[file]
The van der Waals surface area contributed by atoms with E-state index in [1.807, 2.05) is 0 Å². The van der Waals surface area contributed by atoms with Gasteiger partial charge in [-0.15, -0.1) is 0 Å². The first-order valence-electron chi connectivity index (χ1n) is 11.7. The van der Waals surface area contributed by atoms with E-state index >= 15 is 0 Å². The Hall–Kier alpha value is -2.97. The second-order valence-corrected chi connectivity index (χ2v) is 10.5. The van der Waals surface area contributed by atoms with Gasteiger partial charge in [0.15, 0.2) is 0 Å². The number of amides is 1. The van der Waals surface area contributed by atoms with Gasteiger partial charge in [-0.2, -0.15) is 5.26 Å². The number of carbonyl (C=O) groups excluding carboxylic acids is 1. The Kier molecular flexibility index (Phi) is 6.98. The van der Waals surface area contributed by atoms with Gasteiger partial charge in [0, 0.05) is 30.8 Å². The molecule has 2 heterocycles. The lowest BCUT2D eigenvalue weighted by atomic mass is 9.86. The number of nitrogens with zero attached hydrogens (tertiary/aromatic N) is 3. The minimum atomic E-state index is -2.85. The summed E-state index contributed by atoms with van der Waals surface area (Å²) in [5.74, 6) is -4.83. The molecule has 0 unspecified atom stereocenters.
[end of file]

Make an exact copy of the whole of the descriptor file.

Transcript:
The van der Waals surface area contributed by atoms with E-state index in [1.807, 2.05) is 0 Å². The van der Waals surface area contributed by atoms with Gasteiger partial charge in [-0.15, -0.1) is 0 Å². The first-order valence-electron chi connectivity index (χ1n) is 11.7. The van der Waals surface area contributed by atoms with E-state index >= 15 is 0 Å². The Hall–Kier alpha value is -2.97. The second-order valence-corrected chi connectivity index (χ2v) is 10.5. The van der Waals surface area contributed by atoms with Gasteiger partial charge in [0.15, 0.2) is 0 Å². The number of amides is 1. The van der Waals surface area contributed by atoms with Gasteiger partial charge in [-0.2, -0.15) is 5.26 Å². The number of carbonyl (C=O) groups excluding carboxylic acids is 1. The Kier molecular flexibility index (Phi) is 6.98. The van der Waals surface area contributed by atoms with Gasteiger partial charge in [0, 0.05) is 30.8 Å². The molecule has 2 heterocycles. The lowest BCUT2D eigenvalue weighted by atomic mass is 9.86. The number of nitrogens with zero attached hydrogens (tertiary/aromatic N) is 3. The minimum atomic E-state index is -2.85. The summed E-state index contributed by atoms with van der Waals surface area (Å²) in [5.74, 6) is -4.83. The molecule has 0 unspecified atom stereocenters.